The coincidence between the time at which maternal pools of dNTPs are exhausted and the MBT, as well as our novel result that dATP pools are diminished around the time of the MBT, support an old idea that the MBT is triggered by declining dNTP pools 
. In this model, the MBT occurs when dNTP pools and the biosynthetic capacity of RNR are outpaced by the exponentially increasing demands for dNTPs at replication forks. Although dATP does not decrease dramatically in abundance (~2-fold, ), replication forks in yeast arrest when dNTP concentrations are only 20% lower than normal 
. One significant problem with the limiting dNTP model is how difficult it has been to definitively test. Newport and Dasso were unable to repeat the results of Lovtrup and colleagues, who claimed that injecting dNTPs could increase the number of sychronous cleavage cycles in X.laevis 
. When we attempted this experiment, we consistently found that injecting dNTPs to 100–300 µM, or ~2.5–7.5 fold their endogenous concentration, slowed the cleavage cycles relative to control siblings. The unknown toxic effects of dNTP injection made further interpretation treacherous.
To our knowledge, the limiting dNTP model is consistent with every fact that is known about the MBT in X.laevis
. The MBT occurs when the DNA:cytoplasm ratio increases above a critical threshold 
. In the limiting dNTP model, the amount of DNA is represented by the number of replication forks that are fixing dNTPs into polymer, while the cytoplasm is represented by dNTP pools and RNR enzyme. As frog eggs have been shown to quickly form nuclei around injected plasmids 
, and frog extracts as well as frog eggs replicate injected plasmid DNA 
, the limiting dNTP model is compatible with experiments showing that injected plasmids can cause a precocious MBT 
. It has been demonstrated that the ATR-Chk1 replication checkpoint is transiently activated during the MBT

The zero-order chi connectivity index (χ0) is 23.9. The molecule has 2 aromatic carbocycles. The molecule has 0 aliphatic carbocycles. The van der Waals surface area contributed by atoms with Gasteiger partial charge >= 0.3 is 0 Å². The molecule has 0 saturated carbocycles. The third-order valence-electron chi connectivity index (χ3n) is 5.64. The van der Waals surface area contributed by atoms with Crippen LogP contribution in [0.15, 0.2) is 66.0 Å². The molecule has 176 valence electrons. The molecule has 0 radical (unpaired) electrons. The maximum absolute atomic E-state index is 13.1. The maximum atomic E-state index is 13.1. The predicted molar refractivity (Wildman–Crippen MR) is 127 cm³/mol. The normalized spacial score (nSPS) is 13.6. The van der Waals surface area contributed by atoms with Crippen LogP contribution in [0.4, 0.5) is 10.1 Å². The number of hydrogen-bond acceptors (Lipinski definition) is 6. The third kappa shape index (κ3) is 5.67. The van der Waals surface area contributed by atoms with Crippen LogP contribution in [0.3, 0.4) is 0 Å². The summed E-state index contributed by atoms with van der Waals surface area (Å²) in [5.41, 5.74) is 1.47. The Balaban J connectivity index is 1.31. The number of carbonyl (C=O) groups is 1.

. In the limiting dNTP model, depleted dNTP pools would cause replication forks to stall after ~12–13 replication cycles, activating the ATR-Chk1 checkpoint pathway to retard origin firing and extending S-phase. ATR-Chk1 is known to be the primary signaling route for stalled replication forks in animal cells and, in X.laevis
egg extracts, ATR signaling has been shown to suppress origin firing 
As the orthologs of Chk1 and ATR are required to slow the rapid replication cycles of syncytial Drosophila
embryos and to coordinate cell size and cell cycle time in early C.elegans
, limiting dNTPs could be a conserved feature of early animal development, possibly including mammals 
. An attractive feature of the limiting dNTP model is that it provides a mechanistic explanation for how the MBT occurs so reproducibly from embryo-to-embryo. That is, rather than requiring the female frog to accurately load each egg with a certain amount of a limiting protein, embryo-to-embryo variation in dNTP pool sizes would be intrinsically low due to allosteric control over RNR.
It is intriguing what this model, if true, would say about relations between cell size and the cell cycle. The average embryonic frog cell after 13 cleavage divisions has ~60 pL of non-yolk volume and is much too large to be affected by the cell size requirement for the G1/S transition that has been surmised to exist in typical somatic cells (e.g. a HeLa cell is ~2 pL) 
. The limiting dNTP model suggests that diminishing cell size first limits the speed of the cell cycle by decreasing the absolute rate of the metabolic fluxes required for DNA synthesis. Perhaps this would not be so surprising. In most cells, dNTPs need to be synthesized in real-time during DNA replication. Even for the largest dNTP pool in mouse fibroblasts (dTTP) 
, the amount of dTTP that needs to be polymerized to duplicate the genome is greater than 40 times the pool size.